Fighting a battle as lord of Hyacintho Flumen was not what Aylwin had imagined as a child.  Once he had established a clear bond and thrown down the shields, there was very little for Aylwin to do.  He used the castle “eye” to survey his lands to the west, sweeping back and forth from northwest to southwest.  But all the while he was expending energy through the shields, so he could not make the eye focus tightly on any particular object.  No doubt the bitch queen knows how hard it is to use two magics at once.  So she has her husband attack in the blackest nights.  Aylwin dared not take his hands from the knob.  The safety of Daegmund’s men might depend on the nearer shield.  He and Dag believed the enemy had sent only a few raiders, but prudence required him to be ready for a massed assault.  If Aylwin relaxed his guard for even a few minutes, and if Eudes Ridere attacked with a tenth of his host, the Herminians would destroy any of Aylwin’s men outside the castle.  Of course, the enemy never knew when the shields would be active.  If Ridere gambled and threw a thousand into the fray, Aylwin might slaughter them all.  Caution on both sides preserved the status quo. 
            So Aylwin waited.  If only the enemy would show himself—preferably, inside the greater shield, where he would be burned to a cinder when the two shields came together.  Aylwin shook his elbows and rolled his shoulders to prevent tension from building in his arms.  His hands never left the knob.
            Arthur the old arrived; slipper-shod feet moving noiselessly on the polished floor.  For a long time Arthur said nothing.  Then: “My lord, a suggestion.  My old eyes are practically useless in this business.  Let us summon young Odo; he might see something others would miss.”
            “Fine—if he’s in Hyacintho Flumen.  Odo’s been sleeping in the stables recently.”
            “He came in with the scouts.”  Arthur bowed and slipped away.  Soon after, Aylwin heard the slap of boots on the hard floor and excited breathing of the stable boy.
            “Welcome, Odo.  I would greet you properly, but I am presently occupied.”
            The boy stood panting a yard away.  “My lord is holding the shields.”
            “Aye.  And I am watching for signs of the enemy.  If we see them, I can move the shields to burn them.  You have young eyes, Odo.  Watch with me.  If you see anything, tell me about it.  Don’t be frightened or excited.  Just tell me what you see in the great window.”
            “Aye, my lord.  I can see two fires.”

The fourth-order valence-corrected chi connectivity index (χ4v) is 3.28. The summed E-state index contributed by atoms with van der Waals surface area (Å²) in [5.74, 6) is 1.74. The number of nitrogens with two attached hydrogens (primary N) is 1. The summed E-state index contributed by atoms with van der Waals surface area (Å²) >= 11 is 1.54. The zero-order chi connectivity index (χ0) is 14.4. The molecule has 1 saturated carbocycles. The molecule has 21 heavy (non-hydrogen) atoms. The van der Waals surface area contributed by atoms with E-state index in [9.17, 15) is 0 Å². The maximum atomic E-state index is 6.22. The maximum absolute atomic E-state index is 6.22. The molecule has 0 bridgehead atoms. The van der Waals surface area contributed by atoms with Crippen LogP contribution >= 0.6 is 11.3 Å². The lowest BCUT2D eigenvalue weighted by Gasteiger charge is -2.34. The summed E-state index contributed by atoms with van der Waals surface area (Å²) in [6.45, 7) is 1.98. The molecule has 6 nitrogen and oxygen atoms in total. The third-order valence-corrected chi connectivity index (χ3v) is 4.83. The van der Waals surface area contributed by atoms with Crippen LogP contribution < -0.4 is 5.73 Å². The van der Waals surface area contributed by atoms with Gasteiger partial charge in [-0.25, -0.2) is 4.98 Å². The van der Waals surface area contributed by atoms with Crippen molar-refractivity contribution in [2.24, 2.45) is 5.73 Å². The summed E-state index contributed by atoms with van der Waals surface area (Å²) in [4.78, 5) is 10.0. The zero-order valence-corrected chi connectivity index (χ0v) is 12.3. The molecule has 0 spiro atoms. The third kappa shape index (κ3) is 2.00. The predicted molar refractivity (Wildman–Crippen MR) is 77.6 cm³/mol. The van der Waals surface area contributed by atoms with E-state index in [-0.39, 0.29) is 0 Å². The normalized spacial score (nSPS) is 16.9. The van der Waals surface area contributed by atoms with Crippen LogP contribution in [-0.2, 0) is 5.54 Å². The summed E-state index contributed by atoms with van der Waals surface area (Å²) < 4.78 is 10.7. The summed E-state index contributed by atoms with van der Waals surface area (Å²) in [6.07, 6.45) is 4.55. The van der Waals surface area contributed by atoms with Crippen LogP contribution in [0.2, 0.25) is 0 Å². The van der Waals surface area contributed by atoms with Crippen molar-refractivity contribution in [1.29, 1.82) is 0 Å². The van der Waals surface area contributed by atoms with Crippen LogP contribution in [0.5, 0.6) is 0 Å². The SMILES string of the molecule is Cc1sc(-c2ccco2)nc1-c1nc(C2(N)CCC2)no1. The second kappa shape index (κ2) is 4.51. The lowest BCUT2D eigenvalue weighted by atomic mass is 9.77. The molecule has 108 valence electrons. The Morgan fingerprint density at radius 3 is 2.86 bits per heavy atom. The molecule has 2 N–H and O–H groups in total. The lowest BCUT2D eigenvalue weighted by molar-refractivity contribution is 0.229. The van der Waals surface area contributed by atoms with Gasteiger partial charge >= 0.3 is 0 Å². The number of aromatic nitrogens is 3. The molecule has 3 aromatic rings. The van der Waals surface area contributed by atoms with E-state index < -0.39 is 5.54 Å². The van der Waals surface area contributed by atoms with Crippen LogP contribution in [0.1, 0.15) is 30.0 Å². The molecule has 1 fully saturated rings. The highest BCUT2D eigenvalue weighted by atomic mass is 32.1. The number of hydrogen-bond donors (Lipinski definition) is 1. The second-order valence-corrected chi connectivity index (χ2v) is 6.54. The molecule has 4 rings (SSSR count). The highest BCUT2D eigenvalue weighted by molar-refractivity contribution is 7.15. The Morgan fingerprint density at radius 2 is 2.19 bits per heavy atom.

Aylwin kept his voice calm.  “I can see them as well.  The damned Herminians wait by their fires all around us.  We are looking for enemy soldiers who have come closer than the watch fires.”
            “Aye, my lord.”
            Aylwin widened the swing of the castle eye, touching all compass points from north to south on the western side.  The life-sapping cold of the Blue river ran on the east side of the castle, and Hyacintho Flumen’s barns, houses, and stables dotted the west slope, so there was no point watching the east side.  In any case, the circle shields guarded all sides of the castle simultaneously.
            Arthur the old returned, silently as ever, and Juliana came with him.  She stood close, wearing only a white tunic that clung to her breasts and hips.  Aylwin glanced sideways at her for a moment, but pushed the distraction aside, riveting his attention on the window.  Juliana nodded and stepped around Odo.  “I will stand watch here.”  Sometime later—Aylwin didn’t notice when—a servant brought a cloak, and Juliana covered herself with it.
            The torches carried by Dag Daegmund’s men appeared in the great window, moving down the road toward the west.  The torchlights spread around the stable like honeybees around a mysteriously black flower; then they gathered again to move further down the hill, toward the barns and henhouses.  Aylwin had established the smaller shield further on, near the cottage where Juliana used to live; the large shield was about three hundred yards beyond that.  Damn the Herminians!  Where are they?  He rotated his shoulders again.  I must not tense.  A light touch.  Hold the shields longer that way.